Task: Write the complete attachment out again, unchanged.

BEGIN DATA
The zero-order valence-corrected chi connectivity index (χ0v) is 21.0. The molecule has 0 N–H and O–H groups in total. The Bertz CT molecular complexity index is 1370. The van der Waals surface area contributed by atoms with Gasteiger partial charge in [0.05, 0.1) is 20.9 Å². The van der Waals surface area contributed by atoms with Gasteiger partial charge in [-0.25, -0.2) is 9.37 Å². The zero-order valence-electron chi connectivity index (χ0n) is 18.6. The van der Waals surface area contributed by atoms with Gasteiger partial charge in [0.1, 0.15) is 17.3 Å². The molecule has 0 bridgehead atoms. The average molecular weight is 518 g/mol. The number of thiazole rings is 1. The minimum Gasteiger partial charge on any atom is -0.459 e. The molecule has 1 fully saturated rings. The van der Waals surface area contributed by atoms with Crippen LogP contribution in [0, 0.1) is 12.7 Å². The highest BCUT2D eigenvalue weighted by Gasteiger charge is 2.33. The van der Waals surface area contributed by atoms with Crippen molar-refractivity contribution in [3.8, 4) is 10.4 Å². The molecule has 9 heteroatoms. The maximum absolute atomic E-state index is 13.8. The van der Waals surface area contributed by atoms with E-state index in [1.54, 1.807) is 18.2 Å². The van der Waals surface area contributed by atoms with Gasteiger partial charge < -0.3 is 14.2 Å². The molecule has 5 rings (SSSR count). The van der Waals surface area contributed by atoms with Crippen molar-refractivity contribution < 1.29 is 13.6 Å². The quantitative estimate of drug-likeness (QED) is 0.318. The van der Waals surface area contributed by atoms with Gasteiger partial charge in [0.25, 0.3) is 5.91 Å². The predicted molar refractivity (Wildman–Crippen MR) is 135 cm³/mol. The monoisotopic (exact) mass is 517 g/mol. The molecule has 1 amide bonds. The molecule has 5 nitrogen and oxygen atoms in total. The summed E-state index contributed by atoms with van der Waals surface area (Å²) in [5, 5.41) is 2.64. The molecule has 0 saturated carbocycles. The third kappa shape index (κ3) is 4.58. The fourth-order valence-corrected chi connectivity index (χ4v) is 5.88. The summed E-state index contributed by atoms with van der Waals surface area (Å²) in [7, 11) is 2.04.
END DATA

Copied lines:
The zero-order valence-corrected chi connectivity index (χ0v) is 21.0. The molecule has 0 N–H and O–H groups in total. The Bertz CT molecular complexity index is 1370. The van der Waals surface area contributed by atoms with Gasteiger partial charge in [0.05, 0.1) is 20.9 Å². The van der Waals surface area contributed by atoms with Gasteiger partial charge in [-0.25, -0.2) is 9.37 Å². The zero-order valence-electron chi connectivity index (χ0n) is 18.6. The van der Waals surface area contributed by atoms with Gasteiger partial charge in [0.1, 0.15) is 17.3 Å². The molecule has 0 bridgehead atoms. The average molecular weight is 518 g/mol. The number of thiazole rings is 1. The minimum Gasteiger partial charge on any atom is -0.459 e. The molecule has 1 fully saturated rings. The van der Waals surface area contributed by atoms with Crippen LogP contribution in [0, 0.1) is 12.7 Å². The highest BCUT2D eigenvalue weighted by Gasteiger charge is 2.33. The van der Waals surface area contributed by atoms with Crippen molar-refractivity contribution in [3.8, 4) is 10.4 Å². The molecule has 9 heteroatoms. The maximum absolute atomic E-state index is 13.8. The van der Waals surface area contributed by atoms with E-state index in [1.54, 1.807) is 18.2 Å². The van der Waals surface area contributed by atoms with Gasteiger partial charge < -0.3 is 14.2 Å². The molecule has 5 rings (SSSR count). The van der Waals surface area contributed by atoms with Crippen molar-refractivity contribution < 1.29 is 13.6 Å². The quantitative estimate of drug-likeness (QED) is 0.318. The van der Waals surface area contributed by atoms with Gasteiger partial charge in [0.25, 0.3) is 5.91 Å². The predicted molar refractivity (Wildman–Crippen MR) is 135 cm³/mol. The monoisotopic (exact) mass is 517 g/mol. The molecule has 1 amide bonds. The molecule has 5 nitrogen and oxygen atoms in total. The summed E-state index contributed by atoms with van der Waals surface area (Å²) in [5, 5.41) is 2.64. The molecule has 0 saturated carbocycles. The third kappa shape index (κ3) is 4.58. The fourth-order valence-corrected chi connectivity index (χ4v) is 5.88. The summed E-state index contributed by atoms with van der Waals surface area (Å²) in [7, 11) is 2.04.